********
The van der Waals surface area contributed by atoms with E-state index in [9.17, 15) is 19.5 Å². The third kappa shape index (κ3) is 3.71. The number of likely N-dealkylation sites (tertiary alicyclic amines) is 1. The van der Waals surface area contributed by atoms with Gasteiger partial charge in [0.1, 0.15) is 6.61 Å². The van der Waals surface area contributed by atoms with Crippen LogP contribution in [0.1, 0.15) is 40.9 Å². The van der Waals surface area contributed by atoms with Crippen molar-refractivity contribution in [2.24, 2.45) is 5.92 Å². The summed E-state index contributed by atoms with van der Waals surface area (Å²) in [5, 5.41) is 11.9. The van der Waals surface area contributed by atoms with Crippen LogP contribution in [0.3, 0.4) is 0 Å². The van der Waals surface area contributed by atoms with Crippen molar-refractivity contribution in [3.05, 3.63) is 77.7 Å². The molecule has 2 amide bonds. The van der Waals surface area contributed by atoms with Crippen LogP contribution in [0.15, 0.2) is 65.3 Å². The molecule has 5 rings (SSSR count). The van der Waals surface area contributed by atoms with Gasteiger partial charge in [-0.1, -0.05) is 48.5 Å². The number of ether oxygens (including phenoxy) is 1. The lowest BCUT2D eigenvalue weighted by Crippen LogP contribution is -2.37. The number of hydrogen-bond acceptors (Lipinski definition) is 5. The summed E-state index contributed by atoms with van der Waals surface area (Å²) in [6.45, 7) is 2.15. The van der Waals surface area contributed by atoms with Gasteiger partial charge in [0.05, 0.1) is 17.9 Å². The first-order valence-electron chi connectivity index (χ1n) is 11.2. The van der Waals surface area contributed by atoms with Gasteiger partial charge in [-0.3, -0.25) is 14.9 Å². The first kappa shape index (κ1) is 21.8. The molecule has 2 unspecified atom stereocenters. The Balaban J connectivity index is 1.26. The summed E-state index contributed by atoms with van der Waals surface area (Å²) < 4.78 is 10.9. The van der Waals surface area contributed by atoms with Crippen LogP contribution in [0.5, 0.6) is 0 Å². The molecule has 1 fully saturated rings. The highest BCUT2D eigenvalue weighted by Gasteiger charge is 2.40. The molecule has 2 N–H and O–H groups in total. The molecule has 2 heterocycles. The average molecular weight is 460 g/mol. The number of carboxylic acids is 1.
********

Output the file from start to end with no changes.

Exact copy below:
The van der Waals surface area contributed by atoms with E-state index in [9.17, 15) is 19.5 Å². The third kappa shape index (κ3) is 3.71. The number of likely N-dealkylation sites (tertiary alicyclic amines) is 1. The van der Waals surface area contributed by atoms with Gasteiger partial charge in [0.1, 0.15) is 6.61 Å². The van der Waals surface area contributed by atoms with Crippen LogP contribution in [0.1, 0.15) is 40.9 Å². The van der Waals surface area contributed by atoms with Crippen molar-refractivity contribution in [2.24, 2.45) is 5.92 Å². The summed E-state index contributed by atoms with van der Waals surface area (Å²) in [5, 5.41) is 11.9. The van der Waals surface area contributed by atoms with Crippen LogP contribution in [0.3, 0.4) is 0 Å². The van der Waals surface area contributed by atoms with Crippen molar-refractivity contribution in [3.05, 3.63) is 77.7 Å². The molecule has 2 amide bonds. The van der Waals surface area contributed by atoms with Crippen LogP contribution in [0.15, 0.2) is 65.3 Å². The molecule has 5 rings (SSSR count). The van der Waals surface area contributed by atoms with Gasteiger partial charge in [-0.1, -0.05) is 48.5 Å². The number of ether oxygens (including phenoxy) is 1. The lowest BCUT2D eigenvalue weighted by Crippen LogP contribution is -2.37. The number of hydrogen-bond acceptors (Lipinski definition) is 5. The summed E-state index contributed by atoms with van der Waals surface area (Å²) in [6.45, 7) is 2.15. The van der Waals surface area contributed by atoms with Gasteiger partial charge in [0.05, 0.1) is 17.9 Å². The first-order valence-electron chi connectivity index (χ1n) is 11.2. The van der Waals surface area contributed by atoms with Gasteiger partial charge in [-0.3, -0.25) is 14.9 Å². The first kappa shape index (κ1) is 21.8. The molecule has 2 unspecified atom stereocenters. The Balaban J connectivity index is 1.26. The summed E-state index contributed by atoms with van der Waals surface area (Å²) < 4.78 is 10.9. The van der Waals surface area contributed by atoms with Crippen LogP contribution in [0.5, 0.6) is 0 Å². The molecule has 1 fully saturated rings. The highest BCUT2D eigenvalue weighted by Gasteiger charge is 2.40. The molecule has 2 N–H and O–H groups in total. The molecule has 2 heterocycles. The average molecular weight is 460 g/mol. The number of carboxylic acids is 1.